Inspired by a conversation with a colleague about “Just In Time” access to workloads, I decided to investigate how to automate provisioning and de-provisioning Azure Bastion on weekdays only to reduce the overall running costs.
SSH File Transfer Protocol or SFTP has been around for over 20 years, and still remains a great way to transfer files securely, specifically allowing the use of SSH keys to ensure that only the right users can perform the necessary operations.
One of the cool features introduced in Windows Server 2012 was Storage Spaces, which is the ability to create Storage Pools that span multiple physical disks; it is sort of like software RAID on steroids. Storage Spaces was further enhanced in 2012 R2, and some additional polish has been added in 2016.
Been a hectic past year, but I’ll hopefully be updating this blog a bit more frequently now.
After all the fun of dealing with NETBIOS in a previous Field Notes post, you would have thought I would have learnt my lesson: always check NETBIOS name resolution when working with System Center products! Alas, I encountered another head-scratcher, and (spoiler alert!) NETBIOS was once again the culprit.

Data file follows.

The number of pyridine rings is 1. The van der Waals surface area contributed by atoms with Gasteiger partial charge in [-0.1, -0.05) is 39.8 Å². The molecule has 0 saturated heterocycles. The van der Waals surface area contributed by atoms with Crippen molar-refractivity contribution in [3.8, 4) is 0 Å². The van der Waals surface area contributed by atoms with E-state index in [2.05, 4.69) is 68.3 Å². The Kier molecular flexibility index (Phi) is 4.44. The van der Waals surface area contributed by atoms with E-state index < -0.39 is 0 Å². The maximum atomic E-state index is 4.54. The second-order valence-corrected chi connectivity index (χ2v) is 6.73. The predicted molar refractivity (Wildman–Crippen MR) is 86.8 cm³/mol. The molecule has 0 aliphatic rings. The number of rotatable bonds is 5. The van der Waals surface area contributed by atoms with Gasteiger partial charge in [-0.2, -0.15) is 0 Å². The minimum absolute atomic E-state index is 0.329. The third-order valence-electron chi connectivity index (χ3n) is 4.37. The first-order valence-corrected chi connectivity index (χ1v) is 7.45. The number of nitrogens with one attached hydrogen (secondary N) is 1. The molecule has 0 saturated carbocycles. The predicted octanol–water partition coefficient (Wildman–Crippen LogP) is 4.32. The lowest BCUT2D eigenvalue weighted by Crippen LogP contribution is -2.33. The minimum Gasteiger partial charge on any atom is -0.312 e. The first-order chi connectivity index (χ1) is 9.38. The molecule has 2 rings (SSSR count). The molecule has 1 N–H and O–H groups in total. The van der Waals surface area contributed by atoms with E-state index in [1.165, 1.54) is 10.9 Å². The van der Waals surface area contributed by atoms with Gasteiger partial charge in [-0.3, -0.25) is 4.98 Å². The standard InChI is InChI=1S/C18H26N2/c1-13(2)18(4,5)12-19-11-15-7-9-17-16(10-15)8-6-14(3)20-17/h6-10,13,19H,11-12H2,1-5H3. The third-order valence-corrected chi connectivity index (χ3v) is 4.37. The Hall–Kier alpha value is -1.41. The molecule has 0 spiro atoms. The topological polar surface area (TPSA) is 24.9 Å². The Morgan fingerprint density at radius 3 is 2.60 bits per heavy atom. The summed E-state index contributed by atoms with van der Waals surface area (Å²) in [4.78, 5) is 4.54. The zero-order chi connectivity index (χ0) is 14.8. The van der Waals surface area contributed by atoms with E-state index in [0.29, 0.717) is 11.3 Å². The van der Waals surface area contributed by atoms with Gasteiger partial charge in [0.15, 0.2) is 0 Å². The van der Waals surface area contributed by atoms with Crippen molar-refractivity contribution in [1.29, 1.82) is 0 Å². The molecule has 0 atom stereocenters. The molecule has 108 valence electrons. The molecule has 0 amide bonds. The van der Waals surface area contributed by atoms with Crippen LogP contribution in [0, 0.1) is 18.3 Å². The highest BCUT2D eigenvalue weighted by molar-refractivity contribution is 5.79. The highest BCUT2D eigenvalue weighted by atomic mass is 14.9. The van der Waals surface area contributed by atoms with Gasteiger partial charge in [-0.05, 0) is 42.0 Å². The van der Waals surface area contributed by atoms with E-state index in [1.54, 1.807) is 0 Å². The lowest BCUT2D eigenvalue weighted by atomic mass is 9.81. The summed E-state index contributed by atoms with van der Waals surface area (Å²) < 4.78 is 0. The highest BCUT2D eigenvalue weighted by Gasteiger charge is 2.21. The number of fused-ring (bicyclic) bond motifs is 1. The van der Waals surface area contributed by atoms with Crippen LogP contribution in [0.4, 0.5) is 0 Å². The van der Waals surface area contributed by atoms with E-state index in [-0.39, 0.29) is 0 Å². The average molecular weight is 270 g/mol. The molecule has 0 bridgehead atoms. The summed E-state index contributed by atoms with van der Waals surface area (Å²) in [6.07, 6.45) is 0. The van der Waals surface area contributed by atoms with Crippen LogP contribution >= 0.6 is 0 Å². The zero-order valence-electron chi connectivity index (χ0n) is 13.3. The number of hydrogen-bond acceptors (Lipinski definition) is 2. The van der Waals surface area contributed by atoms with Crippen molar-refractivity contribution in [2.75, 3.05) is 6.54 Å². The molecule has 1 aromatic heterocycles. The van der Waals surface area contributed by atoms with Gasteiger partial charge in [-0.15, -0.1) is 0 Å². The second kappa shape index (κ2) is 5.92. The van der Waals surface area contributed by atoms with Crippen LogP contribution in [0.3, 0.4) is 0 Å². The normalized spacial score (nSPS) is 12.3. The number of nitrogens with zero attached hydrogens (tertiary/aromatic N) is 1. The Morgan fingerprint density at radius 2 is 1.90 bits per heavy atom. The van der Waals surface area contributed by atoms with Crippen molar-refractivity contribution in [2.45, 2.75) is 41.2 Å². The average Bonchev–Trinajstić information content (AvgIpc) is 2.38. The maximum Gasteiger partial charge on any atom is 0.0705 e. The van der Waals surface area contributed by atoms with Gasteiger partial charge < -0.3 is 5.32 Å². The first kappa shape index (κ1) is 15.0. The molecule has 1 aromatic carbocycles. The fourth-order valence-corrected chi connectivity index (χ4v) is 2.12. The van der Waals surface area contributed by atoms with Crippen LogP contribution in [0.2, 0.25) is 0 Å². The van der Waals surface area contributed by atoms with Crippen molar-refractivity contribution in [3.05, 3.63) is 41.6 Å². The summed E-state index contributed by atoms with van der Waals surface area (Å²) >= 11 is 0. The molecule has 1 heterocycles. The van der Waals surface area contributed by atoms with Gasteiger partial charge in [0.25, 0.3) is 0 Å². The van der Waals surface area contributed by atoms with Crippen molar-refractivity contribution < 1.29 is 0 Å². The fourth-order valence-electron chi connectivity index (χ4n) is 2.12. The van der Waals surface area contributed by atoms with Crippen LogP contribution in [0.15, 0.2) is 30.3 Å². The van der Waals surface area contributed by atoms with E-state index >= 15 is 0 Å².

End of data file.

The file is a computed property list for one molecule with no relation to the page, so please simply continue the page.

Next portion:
Traditionally, IT departments have been seen as either “the people who fix the magic box I use for work” or “the people who break the magic box I use for work”. They are black holes for budgets, always under-staffed and overworked, blamed when something changes, but never praised when it all carries on serenely. IT departments are not all cloud providers, and so resource is almost always constrained in some respects, but the rest of the business is rarely aware of this fact.
Microsoft has made a big push for Server Core as the default installation option for servers in recent times in order to reduce the number of required patches, reduce the installation footprint, and make the OS more secure by removing unnecessary features. As a result of this, knowing how to do things in PowerShell is becoming absolutely essential and, with the introduction of Nano Server in Windows Server 2016 (which has no GUI at all!), the command line will once again be king.